A Special Agent’s Lifelong Hunt To Bring A Cold War Assassin To Justice
By Mark Young
An assassin lurked in the shadows of a quiet Bethesda, Maryland neighborhood in the summer of 1973, patiently waiting for an Israeli air force colonel to return home from a late-night party. Several blocks away lived 16-year-old Fred Burton, whose neighborhood—until this moment—seemed safe and secure.
The gunman opened fire as Col. Joe Alon exited his car. Moments later, the Israeli war hero lay dead. It would be thirty-seven years later before Burton—a State Department counterterrorism agent and later vice president of a global intelligence company known as the ‘shadow CIA’— could finally offer closure to the surviving Alon family. Plagued by a plethora of unanswered questions, Burton and others attacked this case years later, running down leads across the globe that led to terrorist groups, spies and treachery. They would find that this victim was much more than just a gifted pilot.
Chasing Shadows is a true-case story that is more captivating than any fiction Hollywood might conjure up on the big screen. It was written by coauthors Fred Burton and John Bruning.
MARK: Fred, thanks for returning to Hook’em and Book’em for another look at global terrorism and a fascinating glimpse into a case that took you and others years to uncover. A very tenacious effort. Give our readers a little background about this incident and what it meant to you on a personal level.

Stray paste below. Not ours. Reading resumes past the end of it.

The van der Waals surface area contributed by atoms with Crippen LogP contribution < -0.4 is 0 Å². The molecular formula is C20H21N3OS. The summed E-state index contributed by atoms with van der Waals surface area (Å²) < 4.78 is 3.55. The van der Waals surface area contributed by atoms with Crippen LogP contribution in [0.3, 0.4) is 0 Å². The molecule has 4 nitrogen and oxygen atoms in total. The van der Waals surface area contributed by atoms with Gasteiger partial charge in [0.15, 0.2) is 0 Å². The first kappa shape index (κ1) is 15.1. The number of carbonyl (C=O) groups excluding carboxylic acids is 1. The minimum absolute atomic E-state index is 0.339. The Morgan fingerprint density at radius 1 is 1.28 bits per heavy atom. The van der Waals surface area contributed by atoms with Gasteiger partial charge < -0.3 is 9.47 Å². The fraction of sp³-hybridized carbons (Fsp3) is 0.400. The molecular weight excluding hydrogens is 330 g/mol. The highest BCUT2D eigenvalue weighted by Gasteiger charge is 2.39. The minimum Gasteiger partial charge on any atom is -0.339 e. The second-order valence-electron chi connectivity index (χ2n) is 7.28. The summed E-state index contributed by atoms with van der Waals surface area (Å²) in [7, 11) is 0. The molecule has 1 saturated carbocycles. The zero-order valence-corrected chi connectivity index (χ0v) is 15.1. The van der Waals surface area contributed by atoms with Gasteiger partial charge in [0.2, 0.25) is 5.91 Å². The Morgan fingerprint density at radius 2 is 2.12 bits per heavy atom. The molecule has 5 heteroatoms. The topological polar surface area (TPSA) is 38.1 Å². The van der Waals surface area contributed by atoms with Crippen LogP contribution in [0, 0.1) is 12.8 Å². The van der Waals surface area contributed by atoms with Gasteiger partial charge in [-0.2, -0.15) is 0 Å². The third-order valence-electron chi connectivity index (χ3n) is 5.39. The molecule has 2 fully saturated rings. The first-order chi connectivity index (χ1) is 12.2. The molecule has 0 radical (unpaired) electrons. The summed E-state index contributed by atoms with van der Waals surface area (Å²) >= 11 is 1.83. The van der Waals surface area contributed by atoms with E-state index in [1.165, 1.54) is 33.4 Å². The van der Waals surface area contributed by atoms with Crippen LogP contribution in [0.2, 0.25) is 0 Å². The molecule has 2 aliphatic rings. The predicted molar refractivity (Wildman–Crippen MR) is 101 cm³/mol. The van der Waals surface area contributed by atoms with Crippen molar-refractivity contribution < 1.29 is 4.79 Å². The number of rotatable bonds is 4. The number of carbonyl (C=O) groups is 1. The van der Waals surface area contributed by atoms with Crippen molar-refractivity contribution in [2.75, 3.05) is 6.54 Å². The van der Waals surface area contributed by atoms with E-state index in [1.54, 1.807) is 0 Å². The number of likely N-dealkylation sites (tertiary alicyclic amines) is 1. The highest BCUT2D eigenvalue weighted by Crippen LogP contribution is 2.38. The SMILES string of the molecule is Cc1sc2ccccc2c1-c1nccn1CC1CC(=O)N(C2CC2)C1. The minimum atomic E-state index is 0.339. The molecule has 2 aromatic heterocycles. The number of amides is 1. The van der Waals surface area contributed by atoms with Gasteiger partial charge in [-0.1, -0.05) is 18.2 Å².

FRED: I tried to stay centered over the years by focusing on the murder, looking for facts and motive. The FBI destroyed the physical evidence in the case for reasons that remain unclear. Pretty much everyone connected to the original case was dead.
We've been successful in getting a Hebrew edition published that I'm very proud of for the victims family. There was also a short film that coincided with the book done by an Israeli film crew.
MARK: You coauthored Chasing Shadows with writer and military historian John Bruning. How did the two of you work together to create this captivating book?
FRED: John is a brilliant military historian that is laser focused on aviation. I needed his expertise. The victim was a decorated fighter pilot.
MARK: One of the fascinating parts of your book for me—a Vietnam veteran—was the difficulty the USAF faced with North Vietnamese fighter pilots. I found the behind-scenes relationship between the U.S and Israel equally fascinating. How did you and John acquire this information and tie it into your investigation of Alon’s murder?
FRED: FBI FOIA reports and John's subject matter expertise on military aircraft. The original FBI case agent also was extraordinarily helpful.
MARK: Since we last communicated on this blog, much has happened in the Mideast and northern Africa—Egypt, Syria, Libya and other hot spots. Can you share with us some perspective as to what we might expect to see in the near future from organizations like the Muslim Brotherhood?